They are the sons and daughters of Life's longing for itself.
They come through you but not from you,
And though they are with you yet they belong not to you.

You may give them your love but not your thoughts,
For they have their own thoughts.
You may house their bodies but not their souls,
For their souls dwell in the house of tomorrow,
which you cannot visit, not even in your dreams.

You may strive to be like them,
but seek not to make them like you.
For life goes not backward nor tarries with yesterday.
You are the bows from which your children
as living arrows are sent forth.

The archer sees the mark upon the path of the infinite,
and He bends you with His might
that His arrows may go swift and far.
Let your bending in the archer's hand be for gladness;
For even as He loves the arrow that flies,
so He loves also the bow that is stable.

I now know that what I should have been expecting all along was to be humbled by what I didn't know, what I never could have expected and what I may never understand.  I know that I can only provide stability upon which my daughters can rely and return to when they need.  I know that I cannot make them bend to my will but only hope they will seek my guidance.  Now I know that I should expect the best but prepare for....anything.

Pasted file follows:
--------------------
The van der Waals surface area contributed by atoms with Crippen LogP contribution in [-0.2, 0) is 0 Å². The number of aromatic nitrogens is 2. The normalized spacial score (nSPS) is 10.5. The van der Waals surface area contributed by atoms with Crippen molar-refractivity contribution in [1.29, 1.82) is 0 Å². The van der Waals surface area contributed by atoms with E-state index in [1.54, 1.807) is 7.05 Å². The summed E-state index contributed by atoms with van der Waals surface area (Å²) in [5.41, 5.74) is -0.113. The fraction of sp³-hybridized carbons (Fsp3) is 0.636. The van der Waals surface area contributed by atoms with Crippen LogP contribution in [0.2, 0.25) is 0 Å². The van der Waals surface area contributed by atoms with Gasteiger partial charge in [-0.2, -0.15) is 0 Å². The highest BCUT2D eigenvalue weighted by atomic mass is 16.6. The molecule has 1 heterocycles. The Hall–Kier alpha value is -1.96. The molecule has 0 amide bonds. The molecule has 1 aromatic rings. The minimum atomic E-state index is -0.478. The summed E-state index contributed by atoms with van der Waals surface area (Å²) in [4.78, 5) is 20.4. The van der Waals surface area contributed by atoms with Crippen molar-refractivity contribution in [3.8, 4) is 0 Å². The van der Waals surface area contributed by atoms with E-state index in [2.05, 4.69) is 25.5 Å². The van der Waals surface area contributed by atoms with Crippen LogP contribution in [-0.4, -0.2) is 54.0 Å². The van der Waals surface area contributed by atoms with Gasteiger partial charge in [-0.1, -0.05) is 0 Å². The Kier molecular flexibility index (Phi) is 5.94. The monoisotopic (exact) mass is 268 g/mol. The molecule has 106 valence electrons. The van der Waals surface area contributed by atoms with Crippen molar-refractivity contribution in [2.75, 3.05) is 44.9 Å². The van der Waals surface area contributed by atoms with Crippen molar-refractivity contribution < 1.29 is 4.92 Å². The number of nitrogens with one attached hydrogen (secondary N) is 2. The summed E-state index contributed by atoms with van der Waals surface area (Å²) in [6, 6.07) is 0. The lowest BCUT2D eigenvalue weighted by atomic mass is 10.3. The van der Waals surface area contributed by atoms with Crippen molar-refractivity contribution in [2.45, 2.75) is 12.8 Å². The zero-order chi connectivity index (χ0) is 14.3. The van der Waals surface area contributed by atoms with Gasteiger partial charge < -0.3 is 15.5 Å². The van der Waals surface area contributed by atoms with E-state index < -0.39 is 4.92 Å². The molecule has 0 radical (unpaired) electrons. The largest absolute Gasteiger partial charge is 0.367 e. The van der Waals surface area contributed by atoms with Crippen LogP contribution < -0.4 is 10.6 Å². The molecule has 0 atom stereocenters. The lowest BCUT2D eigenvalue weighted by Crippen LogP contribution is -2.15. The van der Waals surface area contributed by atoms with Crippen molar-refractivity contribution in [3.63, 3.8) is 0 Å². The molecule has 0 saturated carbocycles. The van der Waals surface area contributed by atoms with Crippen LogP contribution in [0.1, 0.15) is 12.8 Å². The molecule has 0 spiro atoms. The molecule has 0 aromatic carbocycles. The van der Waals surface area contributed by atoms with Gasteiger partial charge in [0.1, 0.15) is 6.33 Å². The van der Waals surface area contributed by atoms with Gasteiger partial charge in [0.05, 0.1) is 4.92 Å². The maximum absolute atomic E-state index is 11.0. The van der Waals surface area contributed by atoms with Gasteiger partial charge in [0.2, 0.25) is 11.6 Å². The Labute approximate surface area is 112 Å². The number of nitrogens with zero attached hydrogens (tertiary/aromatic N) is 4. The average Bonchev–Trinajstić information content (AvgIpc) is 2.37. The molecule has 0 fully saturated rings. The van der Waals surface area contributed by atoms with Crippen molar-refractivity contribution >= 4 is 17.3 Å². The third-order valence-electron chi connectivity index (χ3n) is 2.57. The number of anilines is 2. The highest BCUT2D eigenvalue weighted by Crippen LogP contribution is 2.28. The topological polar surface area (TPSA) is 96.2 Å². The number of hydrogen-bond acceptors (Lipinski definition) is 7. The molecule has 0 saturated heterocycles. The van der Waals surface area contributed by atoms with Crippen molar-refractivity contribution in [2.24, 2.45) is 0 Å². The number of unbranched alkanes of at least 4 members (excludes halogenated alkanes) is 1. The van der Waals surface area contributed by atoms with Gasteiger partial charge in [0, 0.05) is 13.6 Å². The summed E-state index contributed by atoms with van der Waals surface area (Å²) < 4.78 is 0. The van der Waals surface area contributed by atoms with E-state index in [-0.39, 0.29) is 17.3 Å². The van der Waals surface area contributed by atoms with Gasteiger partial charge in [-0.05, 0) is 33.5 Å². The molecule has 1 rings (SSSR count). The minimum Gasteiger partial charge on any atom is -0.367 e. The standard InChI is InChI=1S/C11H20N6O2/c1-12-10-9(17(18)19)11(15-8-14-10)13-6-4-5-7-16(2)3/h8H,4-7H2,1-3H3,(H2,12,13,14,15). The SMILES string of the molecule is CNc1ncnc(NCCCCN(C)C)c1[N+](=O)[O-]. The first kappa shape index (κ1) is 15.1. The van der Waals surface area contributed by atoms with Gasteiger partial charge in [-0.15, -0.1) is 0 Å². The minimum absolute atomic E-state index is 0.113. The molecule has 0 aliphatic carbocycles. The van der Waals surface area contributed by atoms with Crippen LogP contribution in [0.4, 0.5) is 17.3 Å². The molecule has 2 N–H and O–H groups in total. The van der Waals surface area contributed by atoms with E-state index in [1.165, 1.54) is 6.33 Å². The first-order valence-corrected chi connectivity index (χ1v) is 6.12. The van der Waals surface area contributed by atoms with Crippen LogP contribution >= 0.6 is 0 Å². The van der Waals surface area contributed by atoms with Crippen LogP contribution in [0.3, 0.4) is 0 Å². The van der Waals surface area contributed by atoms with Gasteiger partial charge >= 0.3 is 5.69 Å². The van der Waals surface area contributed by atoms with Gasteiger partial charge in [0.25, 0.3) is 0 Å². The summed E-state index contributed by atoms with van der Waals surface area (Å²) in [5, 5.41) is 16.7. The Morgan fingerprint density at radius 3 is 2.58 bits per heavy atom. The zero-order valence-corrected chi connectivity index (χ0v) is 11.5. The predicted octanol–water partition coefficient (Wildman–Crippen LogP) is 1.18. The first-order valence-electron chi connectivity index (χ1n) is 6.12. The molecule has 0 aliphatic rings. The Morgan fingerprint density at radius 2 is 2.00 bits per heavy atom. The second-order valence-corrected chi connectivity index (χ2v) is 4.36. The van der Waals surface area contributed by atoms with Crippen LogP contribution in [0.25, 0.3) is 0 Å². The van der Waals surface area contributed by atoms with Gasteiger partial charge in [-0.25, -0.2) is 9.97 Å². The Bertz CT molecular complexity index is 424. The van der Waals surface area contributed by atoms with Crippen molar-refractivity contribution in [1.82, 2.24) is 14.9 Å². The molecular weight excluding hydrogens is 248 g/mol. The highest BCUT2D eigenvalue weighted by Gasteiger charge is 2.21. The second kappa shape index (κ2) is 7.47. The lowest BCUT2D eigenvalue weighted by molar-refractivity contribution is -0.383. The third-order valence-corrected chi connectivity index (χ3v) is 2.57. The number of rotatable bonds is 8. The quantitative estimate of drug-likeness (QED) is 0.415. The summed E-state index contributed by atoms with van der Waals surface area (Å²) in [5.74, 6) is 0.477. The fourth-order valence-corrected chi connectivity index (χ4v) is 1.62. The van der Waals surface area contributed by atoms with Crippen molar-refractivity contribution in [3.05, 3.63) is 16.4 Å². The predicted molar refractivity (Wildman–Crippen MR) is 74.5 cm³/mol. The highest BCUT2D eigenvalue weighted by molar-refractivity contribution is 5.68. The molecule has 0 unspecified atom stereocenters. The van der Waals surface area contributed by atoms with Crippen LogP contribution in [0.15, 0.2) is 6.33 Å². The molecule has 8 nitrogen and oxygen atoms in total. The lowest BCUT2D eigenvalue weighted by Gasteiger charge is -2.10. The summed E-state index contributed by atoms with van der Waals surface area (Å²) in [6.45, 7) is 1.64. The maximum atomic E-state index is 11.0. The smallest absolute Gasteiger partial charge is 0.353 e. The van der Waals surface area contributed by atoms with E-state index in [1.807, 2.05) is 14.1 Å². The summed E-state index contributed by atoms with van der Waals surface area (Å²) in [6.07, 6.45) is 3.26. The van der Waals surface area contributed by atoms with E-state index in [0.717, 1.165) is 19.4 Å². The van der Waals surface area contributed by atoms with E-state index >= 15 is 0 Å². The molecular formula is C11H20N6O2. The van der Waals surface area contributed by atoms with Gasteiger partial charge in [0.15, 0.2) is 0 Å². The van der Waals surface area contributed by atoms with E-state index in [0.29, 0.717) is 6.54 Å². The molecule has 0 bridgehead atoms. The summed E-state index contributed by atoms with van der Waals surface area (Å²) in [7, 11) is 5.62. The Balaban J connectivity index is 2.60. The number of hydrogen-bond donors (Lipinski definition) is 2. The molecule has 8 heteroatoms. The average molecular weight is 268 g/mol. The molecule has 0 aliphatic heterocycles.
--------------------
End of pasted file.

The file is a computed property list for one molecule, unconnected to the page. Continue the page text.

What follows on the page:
Monday, January 4, 2010

You Can't Always Get What You Want...

...But if you try sometimes, well you just might find you get what you need."  Rolling Stones

I am reading the book "Eat, Pray, Love" by Elizabeth Gilbert right now.  It's so enjoyable and interesting and she is so open and honest that you feel more like you are having a conversation with her than reading a book.  There are some great lines in the book and wonderful insights that I find myself reading them again and sharing them with others so that I can continue to enjoy these little epiphanies.  The most recent little gem was some advice she received from a woman who was nearly 100 years old.